The most obvious thing that strikes you about Savage Beauty is how much they’ve gone to town on this. Most of the Brighton Fringe productions that went ahead are either already low-budget low-resource productions, or have been scaled down to work with a a smaller audience. Not here – this is an immersive production with all the works. Thena invites us all to take place in an environmental protest, making it clear to as that the law we are about to break carried severe consequences. Inside (in real life a garden of someone’s house) there is soundscape mixing live music and recorded singing, projections on the wall of news covering the repercussions of the protest. The balcony and window of the house light up to show many indoor scenes, and there’s bonus circus stunts. And judging by the size of the audience – about as much as you could have before sightlines become impossible – it’s like there wasn’t a pandemic on.
Times change. When an original production was done in 2015 without the bells and whistles, it seemed quite far-fetched that a UK Prime Minister would press ahead with a madcap scheme, sack anyone with evidence it wasn’t such a good idea and respond to questions with a mixture of vague platitudes and accusations of not believing in the country. Today, not so much. Law and order has of course featured in political rhetoric since always, but what is the act of defiance that carries such severe penalties in the play? Planting a tree. That’s actually not so far-fetched as it sounds; there are many examples in history of governments clamping down with increasingly heavy-handed punishments on increasingly trivial acts of protest (the trivial protesters, of course, knowing perfectly well how damage the government in question inflicts on itself by doing this). What the Prime Minister hadn’t banked on was this tree-planter being his own niece.
The weak point of this play, however, was the character of the Prime Minister. I fear Actors of Dionysus have fallen into the trap of depicting the other side as a set of arguments they think the other side makes – but this is a play, and you need to look at his motives. Does he sincerely believe in what he’s saying, or is he a shallow self-serving opportunist? All of these scenes are taken from various Greek texts so I don’t know which characters form the basis of Prime Minister, his niece, or his sister with the unpatriotic climate data, but I’m sure if we went back to the original characters we could get some more. One promising plot hook is a game of “would you rather” played by future Prime Minister and sister as children – so what happened that drew them apart? Resolve this, and everything that happens in the later half of the story should flow more naturally.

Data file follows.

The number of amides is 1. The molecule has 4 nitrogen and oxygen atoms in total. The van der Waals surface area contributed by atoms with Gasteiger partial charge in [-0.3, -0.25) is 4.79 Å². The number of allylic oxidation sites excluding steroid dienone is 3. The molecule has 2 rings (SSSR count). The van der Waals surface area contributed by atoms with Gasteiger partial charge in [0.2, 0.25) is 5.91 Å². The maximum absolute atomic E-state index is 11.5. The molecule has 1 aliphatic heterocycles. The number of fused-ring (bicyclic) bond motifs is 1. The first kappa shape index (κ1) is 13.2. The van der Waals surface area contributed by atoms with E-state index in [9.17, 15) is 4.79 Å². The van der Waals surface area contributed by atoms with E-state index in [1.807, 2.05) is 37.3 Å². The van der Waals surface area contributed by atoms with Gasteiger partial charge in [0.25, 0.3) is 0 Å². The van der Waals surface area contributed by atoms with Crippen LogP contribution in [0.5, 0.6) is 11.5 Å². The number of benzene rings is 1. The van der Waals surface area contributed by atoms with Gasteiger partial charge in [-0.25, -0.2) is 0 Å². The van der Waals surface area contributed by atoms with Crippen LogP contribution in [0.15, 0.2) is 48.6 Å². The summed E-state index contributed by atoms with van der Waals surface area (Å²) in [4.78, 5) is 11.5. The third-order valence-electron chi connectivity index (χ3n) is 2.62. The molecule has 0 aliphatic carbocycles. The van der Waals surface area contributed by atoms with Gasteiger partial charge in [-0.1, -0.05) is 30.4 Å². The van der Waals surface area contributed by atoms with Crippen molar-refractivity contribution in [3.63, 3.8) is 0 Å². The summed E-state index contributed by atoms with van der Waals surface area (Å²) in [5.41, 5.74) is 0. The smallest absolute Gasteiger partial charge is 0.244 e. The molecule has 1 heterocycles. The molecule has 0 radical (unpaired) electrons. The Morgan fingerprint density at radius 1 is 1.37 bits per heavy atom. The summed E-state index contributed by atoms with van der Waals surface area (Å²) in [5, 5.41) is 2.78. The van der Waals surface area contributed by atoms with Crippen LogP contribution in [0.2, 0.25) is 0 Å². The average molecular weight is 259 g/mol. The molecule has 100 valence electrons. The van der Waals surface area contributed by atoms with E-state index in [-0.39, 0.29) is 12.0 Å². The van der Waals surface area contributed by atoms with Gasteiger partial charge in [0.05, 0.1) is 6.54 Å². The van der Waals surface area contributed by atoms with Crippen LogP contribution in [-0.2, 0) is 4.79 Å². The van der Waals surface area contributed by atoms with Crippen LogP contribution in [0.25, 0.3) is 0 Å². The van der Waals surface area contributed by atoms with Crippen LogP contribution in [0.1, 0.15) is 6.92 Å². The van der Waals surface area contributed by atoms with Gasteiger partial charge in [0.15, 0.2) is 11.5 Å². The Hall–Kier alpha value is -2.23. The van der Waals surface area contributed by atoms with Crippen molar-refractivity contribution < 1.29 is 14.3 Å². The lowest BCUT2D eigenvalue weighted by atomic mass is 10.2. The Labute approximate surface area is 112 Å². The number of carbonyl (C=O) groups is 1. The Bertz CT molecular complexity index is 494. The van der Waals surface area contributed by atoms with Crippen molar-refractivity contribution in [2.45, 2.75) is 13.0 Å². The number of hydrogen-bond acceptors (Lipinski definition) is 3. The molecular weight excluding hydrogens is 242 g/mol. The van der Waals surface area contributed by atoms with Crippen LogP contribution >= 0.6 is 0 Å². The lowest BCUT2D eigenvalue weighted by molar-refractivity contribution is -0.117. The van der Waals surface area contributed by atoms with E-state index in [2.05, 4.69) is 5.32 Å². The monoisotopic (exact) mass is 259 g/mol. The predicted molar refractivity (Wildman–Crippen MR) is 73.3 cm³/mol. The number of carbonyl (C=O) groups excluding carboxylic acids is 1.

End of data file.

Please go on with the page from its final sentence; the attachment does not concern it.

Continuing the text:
This is a work in progress, which is why I think Actors of Dionysus were right to press on with such a resource-heavy production. Even if they hadn’t got much of an audience, they would still have achieved the more important objective of seeing how the play is working out. One small but irritating technical issue is the sightlines to the ground floor of the house, hindered to some extent by an inconveniently-positioned hedge (although cutting down a hedge for the environment would be somewhat hypocritical), but it’s something to thing about for next time. If they can upscale to a bigger garden that might solve the problem. But having got this far, I really hope they can finish the job and get this done in a finished form. So still some to do on characterisation, but get that right and it will be worth it.
Alice in Wonderland
Billed as a family-friendly ballet, Alice in Wonderland does what it says on the tin. I’m not a dance reviewer so I’ll leave it up to them if there’s any nit-picking to be have over correct or incorrect pointing of feet, but that’s not the point of this. This is clearly intended as an accessible introduction to music, stage and dance. Most of the music to tell Alice’s story are the best-known classical tunes. There is the obligatory stilts bit for when Alice eats the relevant cake and an equally obligatory appearance of an Alice-shaped doll when she drinks the relevant drink, but there’s also some pretty clever devices to represent harder thinks to stage, such as holes and how to fall down them. Like most ballet, it really only makes sense if you already know the story (although, to be fair, Alice in Wonderland isn’t supposed to make sense anyway), but it covers all the key moments nicely and it’s an ideal family event.
More notably, however, the turnout was excellent, and this is not the only one. Their reopening performance of Abigail’s Party sold out its entire run a couple of months back, and my previous attempt to check them out met the same fate. And, okay, a sold-out socially distance performance isn’t the same money-spinner as a normal sold-out performance, but the audience at this performance are still in numbers most fringe performers can only dream of. Admittedly they had a lot of luck on their side that day, squeezing two performances into the sunny dry interval in an otherwise rain-soaked weekend – and they won’t necessarily be so lucky every time this month – but every day they get like this works heavily in their favour.